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Car buyers confused by finance jargon

Emma Lunn
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Emma Lunn

One in five (18.8 per cent) motorists don’t know their PCP from their HP.

Drivers buying a new set of wheels on finance receive £1,000 more in dealer discounts than cash buyers, according to car buying platform What Car?

The What Car? Target Price report found the average discount on a new vehicle bought on finance at the beginning of May this year was £3,670. However, dealers were only willing to discount models by £2,595 when buying with cash – giving finance buyers a £1,075 windfall.

What Car?’s mystery shoppers also found people buying on finance also receive an average of £1,619 in deposit contributions from dealers, with some luxury models discounted by more than £17,000.

But even though 70 per cent of all private new car sales involve a finance deal, nearly a fifth of motorists don’t understand the differences between the types of finance on offer.

Personal Contract Purchase vs Hire Purchase

What Car? warned that car buyers risk unexpected fees and charges as a result of not knowing the difference between Personal Contract Purchase (PCP) and Hire Purchase (HP).

With PCP you’ll pay a deposit, followed by monthly payments for the remainder of the contract. You’ll then pay a “balloon payment” to take ownership of the car at the end of the lease. Alternatively you can part-exchange the car for a new model or simply hand it back to the leasing company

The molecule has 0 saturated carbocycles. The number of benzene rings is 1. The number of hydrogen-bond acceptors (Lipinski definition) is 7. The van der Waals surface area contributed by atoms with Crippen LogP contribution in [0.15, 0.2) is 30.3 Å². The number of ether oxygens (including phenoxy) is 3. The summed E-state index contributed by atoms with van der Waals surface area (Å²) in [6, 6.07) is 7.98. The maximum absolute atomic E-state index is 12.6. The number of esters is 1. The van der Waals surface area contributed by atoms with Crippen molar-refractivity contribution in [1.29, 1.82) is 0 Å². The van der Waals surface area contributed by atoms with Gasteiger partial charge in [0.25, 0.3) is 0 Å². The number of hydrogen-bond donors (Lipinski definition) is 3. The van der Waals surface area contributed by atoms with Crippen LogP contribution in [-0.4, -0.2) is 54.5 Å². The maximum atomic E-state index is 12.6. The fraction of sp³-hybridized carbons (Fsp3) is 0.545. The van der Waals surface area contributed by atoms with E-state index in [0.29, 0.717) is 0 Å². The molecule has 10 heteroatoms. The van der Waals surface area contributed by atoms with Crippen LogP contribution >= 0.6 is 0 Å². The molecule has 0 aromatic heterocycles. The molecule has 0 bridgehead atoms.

PCPs typically feature lower monthly instalments in favour of a larger final payment, with the expectation of using the car’s future resale value to cover the cost. However, buyers using this method are subject to mileage restrictions, with fees incurred for exceeding the agreed terms.

HP allows you to buy a new vehicle in instalments. Monthly payments are typically more expensive than other finance options. However, once you’ve completed the payment schedule and paid a final “option to purchase” fee, the vehicle is yours.

Dealer deposit contributions

What Car? found finance terms are further incentivised through dealer deposit contributions – payments made by dealers towards the deposit on the vehicle – with the average contribution standing at £1,619. Some premium models, including the BMW 760Li xDrive were offered with more than £17,000 towards the deposit.

Steve Huntingford, editor of What Car?, said: “Finance plays a huge role in the modern car buying decision – the latest figures show seven in 10 private new car purchases are made on finance. We are also seeing a larger number of dealers offering zero per cent finance terms. With an average deposit contribution of £1,619, this means it’s often cheaper for new car buyers to purchase their next vehicle with zero per cent finance than outright with cash.”